Well I’m going to publish this update and spend a few days here in this cabin doing some fishing and relaxing. I’ll pick the story up again once I return to Sitka, Alaska and pickup the Mooney. This will start the final update, update 10 which will take me all the way back to Colorado.
As my 8th update begins to unfold in front of your eyes, I have been on this journey for over one month, have flown over 27,000 nm in just over 152 hours. On this trip, I have visited many old favorites and just as many brand new destinations. The one element I’ve realized from this trip is just how much fun it is to fly low and slow.
The first few legs of this update will have me departing Manado, Indonesia and flying north to and through the Philippines and up to Taiwan then across to mainland China. Once I arrive in China I plan to fly up the east coast to Shanghai then cross over to Japan. I plan to fly up and through Japan. I’m sure at this stage update 9 will take over. I haven’t decided how I’m going to cross from Asia over to North America. I haven’t had time to research the possibility of island hopping my way across the Aleutians or just continuing up through Asiatic Russia and cross directly into Alaska via the Bering Strait.
The day began much like the others. I only have a limited amount of time to fly and will only complete two legs to position myself in northern Philippines. I departed WAMM for RPVA in Tacloban City. A quick re-fuel and I was back in the air headed to RPUT in Tuguegarao in northern Philippines. This is where I’ll stop for the day and resume my journey in hopefully a few days.
Well I’m back in the cockpit of my Carenado Mooney for what I hope will be a long day of flying. My hope for this day is to make it from the northern Philippines across the Philippine Sea to Taiwan then across the East China Sea to mainland China. I’ll travel up the east coast of China to Shangai where it will position me to head back across the East China Sea to Japan.
The day began early with weather and atmosphere briefings. While I can expect some clouds with a few chances of rain along today’s journey, the dust from the volcano down in Indonesia should not be a factor. I departed RPUT just after sunrise headed for RCYU in Hualien, Taiwan. This would be a quick fuel stop then onto mainland China.
Final into RCYU
From RCYU, I headed west across Taiwan and across the East China Sea to mainland China. I traveled up the east coast of China to the outskirts of Shangai to ZSSS. ZSSS is the Shanghai Hongqiao International Airport and one of two major airports in Shanghai, China. I grabbed a late lunch and then resumed my flight back across the East China Sea to the southern tip of Japan and RJFA.
Holding short runway 18 ZSSS in Shanghai, China
The flight over to Japan was uneventful. I landed at RJFA located in Ashiya, Japan and will call it a day. From here I’ll fly up to the Tokyo area then on up to northern Japan. I’ll make the decision for the next few flight legs prior to departing northern Japan. I’m favoring the island hopping I’ve talked about before.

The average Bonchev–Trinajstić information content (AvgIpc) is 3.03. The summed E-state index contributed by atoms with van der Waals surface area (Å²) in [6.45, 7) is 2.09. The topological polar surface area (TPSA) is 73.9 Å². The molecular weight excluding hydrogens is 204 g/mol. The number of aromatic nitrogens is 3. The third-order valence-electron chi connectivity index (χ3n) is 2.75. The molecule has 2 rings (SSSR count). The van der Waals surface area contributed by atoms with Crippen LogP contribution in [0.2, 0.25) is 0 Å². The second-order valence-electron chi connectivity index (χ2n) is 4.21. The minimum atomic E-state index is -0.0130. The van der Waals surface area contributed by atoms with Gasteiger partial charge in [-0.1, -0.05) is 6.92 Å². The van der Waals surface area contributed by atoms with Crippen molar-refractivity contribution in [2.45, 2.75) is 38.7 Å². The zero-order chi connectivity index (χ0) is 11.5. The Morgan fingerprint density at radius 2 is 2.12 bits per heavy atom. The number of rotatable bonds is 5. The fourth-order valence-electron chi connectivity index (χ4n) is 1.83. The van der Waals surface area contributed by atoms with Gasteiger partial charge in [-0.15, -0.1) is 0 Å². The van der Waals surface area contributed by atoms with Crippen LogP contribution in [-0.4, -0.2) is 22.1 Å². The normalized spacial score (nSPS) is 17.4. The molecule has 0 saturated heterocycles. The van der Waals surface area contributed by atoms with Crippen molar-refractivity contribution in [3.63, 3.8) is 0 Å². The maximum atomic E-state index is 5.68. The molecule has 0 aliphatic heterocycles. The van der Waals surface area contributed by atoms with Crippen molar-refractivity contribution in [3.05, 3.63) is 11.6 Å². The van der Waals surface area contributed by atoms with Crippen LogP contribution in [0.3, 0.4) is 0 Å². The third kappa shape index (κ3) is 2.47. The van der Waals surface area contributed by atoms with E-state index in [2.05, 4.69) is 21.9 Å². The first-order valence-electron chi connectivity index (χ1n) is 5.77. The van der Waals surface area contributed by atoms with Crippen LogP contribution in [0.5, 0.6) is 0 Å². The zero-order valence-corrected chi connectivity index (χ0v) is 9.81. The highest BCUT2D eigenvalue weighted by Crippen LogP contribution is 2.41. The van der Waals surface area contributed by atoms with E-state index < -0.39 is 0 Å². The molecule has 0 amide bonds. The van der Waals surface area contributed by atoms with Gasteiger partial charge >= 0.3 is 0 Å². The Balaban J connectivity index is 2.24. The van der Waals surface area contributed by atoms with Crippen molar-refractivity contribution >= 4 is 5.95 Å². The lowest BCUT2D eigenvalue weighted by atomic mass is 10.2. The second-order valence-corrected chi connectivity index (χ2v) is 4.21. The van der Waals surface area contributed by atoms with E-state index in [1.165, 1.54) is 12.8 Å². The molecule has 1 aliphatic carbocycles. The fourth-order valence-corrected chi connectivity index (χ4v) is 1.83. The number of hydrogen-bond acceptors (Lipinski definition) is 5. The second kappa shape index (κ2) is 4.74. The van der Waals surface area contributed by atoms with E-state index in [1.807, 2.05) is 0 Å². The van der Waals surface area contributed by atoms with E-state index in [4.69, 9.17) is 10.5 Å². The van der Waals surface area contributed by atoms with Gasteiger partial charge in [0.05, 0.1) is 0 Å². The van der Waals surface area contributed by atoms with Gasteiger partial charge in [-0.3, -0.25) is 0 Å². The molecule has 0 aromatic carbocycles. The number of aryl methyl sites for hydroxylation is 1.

I had a brief amount of free time on Saturday and decided to fly on up to Tokyo. The weather was cloudy, but overall very good. I left late in the afternoon and would be flying after dark. The sunset was beautiful over southeastern Japan.
Sunset over the Sea of Japan.
I flew into RJTY, Yokota Air Base located in western Tokyo. I’ll spend the next few days in Tokyo and hopefully resume my travels next week.
Well I’m back in the saddle again…or er….back in the cockpit. I departed Tokyo before sunrise on what is planned to be a great day of flying. I’m headed north up through Japan to RJEB, located in Monbetsu, Japan. From RJEB I plan to turn slightly northwest and head to UHSS. UHSS is located on the Russian island of Sakhalinsk.
I’m going to close this update out and post it on the web. Update 9 will document my crossing from Asiatic Russia back into North America. I have options….plenty of options mapped out. Most of these options will just depend on weather conditions. Time will tell.
Thank you for reading.
My position as of this posting is WAMM (Manado, Indonesia)
I’ve traveled a total of 27,709 nm
I’ve burned a total of 2,448 gallons of fuel
I’ve flown a total of 152.25 hours
My next destination is Philippines
The day begins with what hopefully will be a long day of island hopping from the Australian mainland to New Zealand. Getting from Australia to New Zealand in one leg is just not doable in my Mooney as the distance is over 1000 nm. At first glance I really didn’t think it was doable until I began looking into the islands which are located just to the west and north of New Zealand.
The comfortable range in my Carenado Mooney is approx. 6oo nm. With a good strong tail-wind I can stretch that, but it starts to get outside my comfort level. When flying over populated areas in Europe I did push this as I had many backup locations to land to refuel. But flying across open water, especially shark infested waters, I’m not willing to take those chances.
Thankfully, there are two islands which are heavily used in the real-world for smaller GA aircraft to fly between Australia and New Zealand. The first is Lord Howe Island and YLHI airport. The airport is 462 nm from Sydney and will be the first leg. From YLHI, it is still over 700 nm to NZ. So I will depart YLHI and head northeast to Norfolk Island and YSNF. This leg is approx. 486 nm and will position me for a third leg of 460 nm to NZKT and the northern most airport in New Zealand, Kaitaia Airport.